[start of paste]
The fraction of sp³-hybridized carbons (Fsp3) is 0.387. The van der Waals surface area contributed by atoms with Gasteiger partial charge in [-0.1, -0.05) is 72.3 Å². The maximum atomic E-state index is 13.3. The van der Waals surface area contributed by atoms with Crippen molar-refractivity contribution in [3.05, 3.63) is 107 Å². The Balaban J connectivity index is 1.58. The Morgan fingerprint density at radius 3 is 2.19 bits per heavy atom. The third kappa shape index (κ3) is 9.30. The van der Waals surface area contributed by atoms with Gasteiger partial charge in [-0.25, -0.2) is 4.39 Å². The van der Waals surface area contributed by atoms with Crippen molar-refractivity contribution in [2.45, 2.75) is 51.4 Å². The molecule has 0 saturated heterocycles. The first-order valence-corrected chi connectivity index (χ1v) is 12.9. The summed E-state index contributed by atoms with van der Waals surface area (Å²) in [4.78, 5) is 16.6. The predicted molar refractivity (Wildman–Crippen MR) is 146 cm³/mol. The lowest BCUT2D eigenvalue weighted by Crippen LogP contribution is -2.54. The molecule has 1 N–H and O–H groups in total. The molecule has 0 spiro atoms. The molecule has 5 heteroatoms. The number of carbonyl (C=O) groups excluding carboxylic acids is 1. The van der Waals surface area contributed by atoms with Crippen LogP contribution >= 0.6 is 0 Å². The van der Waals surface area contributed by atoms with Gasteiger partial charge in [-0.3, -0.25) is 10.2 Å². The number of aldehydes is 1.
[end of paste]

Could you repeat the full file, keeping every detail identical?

The fraction of sp³-hybridized carbons (Fsp3) is 0.387. The van der Waals surface area contributed by atoms with Gasteiger partial charge in [-0.1, -0.05) is 72.3 Å². The maximum atomic E-state index is 13.3. The van der Waals surface area contributed by atoms with Crippen molar-refractivity contribution in [3.05, 3.63) is 107 Å². The Balaban J connectivity index is 1.58. The Morgan fingerprint density at radius 3 is 2.19 bits per heavy atom. The third kappa shape index (κ3) is 9.30. The van der Waals surface area contributed by atoms with Gasteiger partial charge in [-0.25, -0.2) is 4.39 Å². The van der Waals surface area contributed by atoms with Crippen molar-refractivity contribution in [2.45, 2.75) is 51.4 Å². The molecule has 0 saturated heterocycles. The first-order valence-corrected chi connectivity index (χ1v) is 12.9. The summed E-state index contributed by atoms with van der Waals surface area (Å²) in [4.78, 5) is 16.6. The predicted molar refractivity (Wildman–Crippen MR) is 146 cm³/mol. The lowest BCUT2D eigenvalue weighted by Crippen LogP contribution is -2.54. The molecule has 1 N–H and O–H groups in total. The molecule has 0 spiro atoms. The molecule has 5 heteroatoms. The number of carbonyl (C=O) groups excluding carboxylic acids is 1. The van der Waals surface area contributed by atoms with Crippen LogP contribution >= 0.6 is 0 Å². The van der Waals surface area contributed by atoms with Gasteiger partial charge in [-0.3, -0.25) is 10.2 Å². The number of aldehydes is 1.